As mentioned, 5G has faster bandwidth with peak data transfer rates exceeding 1Gbps. This helps explain why 5G will enable the industrial IoT to become omnipresent and disruptive. The true Internet of Things (IoT) will become a reality for the following reasons due to 5G deployment. Firstly, dedicated low-power bands – 5G builds upon current wireless low-power standards like NB-IoT (Narrowband IoT) and LTE-M (LTE Cat-1) technologies. These existing technologies already offer extremely low-power data transmission, so 5G will improve this even further.

Secondly, improved, consistent and reliable connectivity – 5G will ensure that IoT devices are always available and offer consistent connections, and that signal loss is eliminated completely.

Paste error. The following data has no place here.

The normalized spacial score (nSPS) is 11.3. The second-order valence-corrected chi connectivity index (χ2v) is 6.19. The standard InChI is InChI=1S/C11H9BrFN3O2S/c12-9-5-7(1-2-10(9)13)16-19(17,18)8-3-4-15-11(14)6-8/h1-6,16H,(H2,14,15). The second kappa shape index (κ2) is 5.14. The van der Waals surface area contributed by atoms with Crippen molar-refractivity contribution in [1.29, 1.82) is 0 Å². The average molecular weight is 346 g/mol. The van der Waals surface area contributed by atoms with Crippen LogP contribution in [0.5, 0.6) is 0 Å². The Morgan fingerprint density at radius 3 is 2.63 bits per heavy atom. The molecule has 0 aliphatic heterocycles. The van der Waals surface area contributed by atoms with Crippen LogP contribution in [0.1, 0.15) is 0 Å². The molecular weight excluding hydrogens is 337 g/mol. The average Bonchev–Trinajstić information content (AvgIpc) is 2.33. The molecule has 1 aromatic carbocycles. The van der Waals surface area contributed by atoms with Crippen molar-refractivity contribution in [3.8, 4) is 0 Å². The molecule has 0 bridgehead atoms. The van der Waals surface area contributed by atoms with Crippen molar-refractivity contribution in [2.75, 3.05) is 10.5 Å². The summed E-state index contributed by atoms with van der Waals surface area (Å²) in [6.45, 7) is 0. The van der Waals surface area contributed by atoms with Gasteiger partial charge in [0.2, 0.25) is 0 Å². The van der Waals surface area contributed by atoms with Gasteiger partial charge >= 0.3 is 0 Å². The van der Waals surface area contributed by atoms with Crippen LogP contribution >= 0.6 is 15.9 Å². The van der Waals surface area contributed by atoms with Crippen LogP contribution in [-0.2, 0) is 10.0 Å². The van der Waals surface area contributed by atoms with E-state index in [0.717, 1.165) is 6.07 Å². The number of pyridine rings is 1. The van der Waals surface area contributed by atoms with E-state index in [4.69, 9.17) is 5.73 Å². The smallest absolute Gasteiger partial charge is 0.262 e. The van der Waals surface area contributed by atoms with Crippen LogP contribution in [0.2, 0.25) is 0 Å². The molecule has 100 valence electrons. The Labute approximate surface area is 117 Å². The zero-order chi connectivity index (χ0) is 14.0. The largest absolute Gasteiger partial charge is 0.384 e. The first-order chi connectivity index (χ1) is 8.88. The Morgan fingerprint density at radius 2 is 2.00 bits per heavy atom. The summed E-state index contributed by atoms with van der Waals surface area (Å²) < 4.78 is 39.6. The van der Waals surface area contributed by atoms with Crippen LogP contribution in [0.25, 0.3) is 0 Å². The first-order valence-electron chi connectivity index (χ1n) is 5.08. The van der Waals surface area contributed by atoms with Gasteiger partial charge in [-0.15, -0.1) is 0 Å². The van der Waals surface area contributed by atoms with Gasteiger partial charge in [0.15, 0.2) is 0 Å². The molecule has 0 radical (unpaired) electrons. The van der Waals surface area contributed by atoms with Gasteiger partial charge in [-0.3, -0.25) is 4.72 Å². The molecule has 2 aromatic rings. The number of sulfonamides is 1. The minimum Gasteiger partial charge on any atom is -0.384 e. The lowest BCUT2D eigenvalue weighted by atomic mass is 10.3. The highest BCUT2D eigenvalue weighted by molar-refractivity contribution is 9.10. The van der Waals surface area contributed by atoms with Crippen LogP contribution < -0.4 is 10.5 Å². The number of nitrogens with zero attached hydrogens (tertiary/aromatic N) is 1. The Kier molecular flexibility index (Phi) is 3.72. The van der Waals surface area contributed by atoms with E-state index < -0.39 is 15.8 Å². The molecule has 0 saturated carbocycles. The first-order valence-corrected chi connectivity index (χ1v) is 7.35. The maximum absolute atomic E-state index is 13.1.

Thirdly, lower battery usage – 5G will enable IoT devices to communicate with networks while consuming much less power, boosting battery life beyond 10 years and potentially even further in low-power IoT devices like sensors and trackers.

Fourthly, 5G will allow wireless networks to have a large enough capacity and data transfer rate to keep up with the autonomous systems of the future such as the expanded sensor networks. This may be the biggest area where 5G is expected to disrupt the world of IoT. The low-power and high-reliability architecture of 5G technology will make IoT sensor networks even more attractive to agricultural companies, industrial manufacturers, shipping companies, and many other industrial applications.